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New books that are strong on location – April 2023

11th March 2023

Here are our top three recommended location-based reads for April 2023:

Jimi Hendrix Live in Lviv by Andrey Kurkov – UKRAINE

A hugely entertaining romp through the beautiful city of Lviv, by the author of Death and the Penguin and Grey Bees, now reporting widely on the Russian invasion of Ukraine, his home country.

Strange things are afoot in the cosmopolitan city of Lviv, western Ukraine. Seagulls are circling and the air smells salty, though Lviv is a long way from the sea . . .

A ragtag group gathers round a mysterious grave in Lychakiv Cemetery – among them an ex-KGB officer and an ageing hippy he used to spy on. Before long, Captain Ryabtsev and Alik Olisevych are teaming up to discover the source of the “anomalies”. Meanwhile, Taras ­- who makes a living driving kidney-stone patients over cobblestones in his ancient Opel Vectra – is courting Darka, who works nights at a bureau de change despite being allergic to money. They young lovers don’t know it, but their fate depends on two lonely old men, relics of another era, who will stop at nothing to save their city.

Shot through with Kurkov’s unique brand of black humour and vodka-fuelled magic realism, Jimi Hendrix Live in Lviv is an affectionate portrait one the world’s most intriguing cities.

The Forgotten Girls: An American Story by Monica Potts – ARKANSAS

Growing up gifted and working-class in the foothills of the Ozarks, Monica and Darci became fast friends. Bonding over a shared love of learning, they pored over the giant map in their classroom, tracing their fingers over the world that awaited them, vowing to escape their broken town. In the end, Monica left Clinton for university and fulfilled her dreams. Darci, along with many in their circle of friends, did not.

Years later, working as a journalist covering poverty, Monica discovers what she already intuitively knew about the women in Arkansas. Their life expectancy had steeply declined — the sharpest such fall in a century. As she returns to Clinton to report the story, she reconnects with Darci, and finds that her once talented and ambitious best friend is now a statistic: a single mother of two, addicted to meth, jobless and nearly homeless. Deeply aware that Darci’s fate could have been hers, she retraces the moments in each of their lives that led such similar women toward such different destinies. Why did Monica make it out while Darci became ensnared in a cycle of poverty and opioid abuse?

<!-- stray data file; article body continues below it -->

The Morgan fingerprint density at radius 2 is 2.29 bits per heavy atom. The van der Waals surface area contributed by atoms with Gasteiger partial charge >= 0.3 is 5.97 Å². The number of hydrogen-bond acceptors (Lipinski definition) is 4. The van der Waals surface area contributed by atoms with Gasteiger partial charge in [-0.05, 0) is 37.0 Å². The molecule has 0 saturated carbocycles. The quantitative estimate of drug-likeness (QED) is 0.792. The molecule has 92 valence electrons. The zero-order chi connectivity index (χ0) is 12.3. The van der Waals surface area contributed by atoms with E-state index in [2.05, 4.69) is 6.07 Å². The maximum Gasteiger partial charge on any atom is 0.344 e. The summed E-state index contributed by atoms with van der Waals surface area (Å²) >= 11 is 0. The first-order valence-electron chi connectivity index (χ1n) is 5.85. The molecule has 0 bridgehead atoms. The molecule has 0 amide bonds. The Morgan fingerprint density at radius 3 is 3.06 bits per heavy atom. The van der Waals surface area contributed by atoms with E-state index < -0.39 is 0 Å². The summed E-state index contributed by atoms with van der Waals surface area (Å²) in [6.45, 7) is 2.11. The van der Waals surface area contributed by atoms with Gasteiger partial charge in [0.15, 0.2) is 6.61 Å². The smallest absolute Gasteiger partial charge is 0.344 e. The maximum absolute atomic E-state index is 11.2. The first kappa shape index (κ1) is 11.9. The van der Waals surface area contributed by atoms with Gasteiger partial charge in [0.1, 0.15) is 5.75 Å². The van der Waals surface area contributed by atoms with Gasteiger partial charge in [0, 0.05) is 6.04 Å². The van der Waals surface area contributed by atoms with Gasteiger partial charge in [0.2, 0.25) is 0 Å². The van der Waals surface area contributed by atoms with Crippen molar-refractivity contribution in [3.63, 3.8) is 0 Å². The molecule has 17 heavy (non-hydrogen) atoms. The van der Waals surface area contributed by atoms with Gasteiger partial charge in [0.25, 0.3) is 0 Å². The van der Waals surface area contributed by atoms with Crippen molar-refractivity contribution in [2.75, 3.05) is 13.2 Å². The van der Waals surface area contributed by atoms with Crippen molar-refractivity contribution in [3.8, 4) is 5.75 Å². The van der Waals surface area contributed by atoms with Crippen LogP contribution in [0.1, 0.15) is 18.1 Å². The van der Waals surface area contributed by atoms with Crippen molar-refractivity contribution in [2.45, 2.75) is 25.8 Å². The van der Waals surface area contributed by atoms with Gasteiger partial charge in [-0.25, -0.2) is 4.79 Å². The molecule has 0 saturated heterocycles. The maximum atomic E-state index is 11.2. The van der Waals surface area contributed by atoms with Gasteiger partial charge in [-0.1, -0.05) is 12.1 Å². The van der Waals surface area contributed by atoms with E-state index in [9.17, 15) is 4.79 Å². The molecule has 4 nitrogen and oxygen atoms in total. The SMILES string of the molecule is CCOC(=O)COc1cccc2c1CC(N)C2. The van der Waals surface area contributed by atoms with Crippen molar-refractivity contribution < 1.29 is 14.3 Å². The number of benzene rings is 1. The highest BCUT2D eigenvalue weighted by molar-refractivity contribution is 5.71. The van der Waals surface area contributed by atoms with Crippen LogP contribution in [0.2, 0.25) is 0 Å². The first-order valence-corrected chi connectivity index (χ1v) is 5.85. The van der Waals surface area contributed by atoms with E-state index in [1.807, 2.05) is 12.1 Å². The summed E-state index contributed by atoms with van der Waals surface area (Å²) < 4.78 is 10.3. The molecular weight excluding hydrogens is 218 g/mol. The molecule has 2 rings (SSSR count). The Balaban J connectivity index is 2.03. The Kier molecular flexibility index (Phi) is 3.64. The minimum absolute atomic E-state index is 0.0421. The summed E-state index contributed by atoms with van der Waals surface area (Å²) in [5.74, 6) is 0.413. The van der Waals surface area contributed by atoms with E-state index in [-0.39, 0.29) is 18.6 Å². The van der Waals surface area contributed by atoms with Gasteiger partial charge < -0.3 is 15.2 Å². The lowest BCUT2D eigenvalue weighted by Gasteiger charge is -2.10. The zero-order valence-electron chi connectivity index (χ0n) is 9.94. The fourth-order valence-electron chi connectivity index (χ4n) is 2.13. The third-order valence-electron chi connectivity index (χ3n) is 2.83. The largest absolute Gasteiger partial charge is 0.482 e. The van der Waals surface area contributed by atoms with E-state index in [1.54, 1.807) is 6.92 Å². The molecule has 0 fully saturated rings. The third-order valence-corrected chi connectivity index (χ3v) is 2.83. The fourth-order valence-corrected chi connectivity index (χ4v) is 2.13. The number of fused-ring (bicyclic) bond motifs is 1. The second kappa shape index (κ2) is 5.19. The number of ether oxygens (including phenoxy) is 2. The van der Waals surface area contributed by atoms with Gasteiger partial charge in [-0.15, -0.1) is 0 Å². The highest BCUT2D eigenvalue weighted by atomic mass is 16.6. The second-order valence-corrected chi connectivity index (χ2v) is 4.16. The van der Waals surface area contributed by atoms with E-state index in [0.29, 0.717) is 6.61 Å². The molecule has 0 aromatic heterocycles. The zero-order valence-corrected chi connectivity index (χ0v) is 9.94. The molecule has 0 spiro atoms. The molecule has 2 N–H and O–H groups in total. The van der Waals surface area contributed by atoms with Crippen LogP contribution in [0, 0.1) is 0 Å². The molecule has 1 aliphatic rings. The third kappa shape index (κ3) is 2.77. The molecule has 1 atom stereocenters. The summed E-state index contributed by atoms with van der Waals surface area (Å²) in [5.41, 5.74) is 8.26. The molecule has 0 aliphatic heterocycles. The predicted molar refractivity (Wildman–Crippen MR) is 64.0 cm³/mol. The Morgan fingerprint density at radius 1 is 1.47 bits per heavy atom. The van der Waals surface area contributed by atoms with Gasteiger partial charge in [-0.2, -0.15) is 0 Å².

Gripping and unforgettable, The Forgotten Girls is a story of friendship and lost promise in 21st century America.

The Five Sorrowful Mysteries of Andy Africa by Stephen Buoro – NIGERIA

Fifteen-year-old Andrew Aziza lives in Kontagora, Nigeria, where his days are spent about town with his droogs, Slim and Morocca, grappling with his fantasies about white girls – especially blondes – and wondering who his father is. When he’s not in church, at school or attempting to form ‘Africa’s first superheroes’, he obsesses over mathematical theorems, ideas of black power and HXVX: the Curse of Africa.

Sure enough, the reluctantly nicknamed ‘Andy Africa’ soon falls hopelessly and inappropriately in love with the first white girl he lays eyes on, Eileen. But at the church party held to celebrate her arrival, multiple crises loom. An unfamiliar man claims, despite his mother’s denials, to be Andy’s father, and the gathering of an anti-Christian mob is headed for the church – both set to shake the foundations of everything Andy knows and loves.

The Five Sorrowful Mysteries of Andy Africa announces a dazzling, distinctive, new literary voice. Profound, exhilarating and highly original, this tragicomic novel is a stunning exploration of the contemporary African ‘condition’, the relentless infiltration of Western culture and, most of all, the ordinary but impossible challenges of coming of age in a turbulent world.

And a few more recommendations:

Greek Lessons by Han King – SEOUL

A powerful novel of the saving grace of language and human connection, from the celebrated author of The Vegetarian

In a classroom in Seoul, a young woman watches her Greek language teacher at the blackboard. She tries to speak but has lost her voice. Her teacher finds himself drawn to the silent woman, for day by day he is losing his sight.

Soon they discover a deeper pain binds them together. For her, in the space of just a few months, she has lost both her mother and the custody battle for her nine-year-old son. For him, it’s the pain of growing up between Korea and Germany, being torn between two cultures and languages.

Greek Lessons tells the story of two ordinary people brought together at a moment of private anguish – the fading light of a man losing his vision meeting the silence of a woman who has lost her language. Yet these are the very things that draw them to one another. Slowly the two discover a profound sense of unity – their voices intersecting with startling beauty, as they move from darkness to light, from silence to expression.

Greek Lessons is a tender love letter to human intimacy and connection, a novel to awaken the senses, vividly conjuring the essence of what it means to be alive.

A House for Alice by Diana Evans – LONDON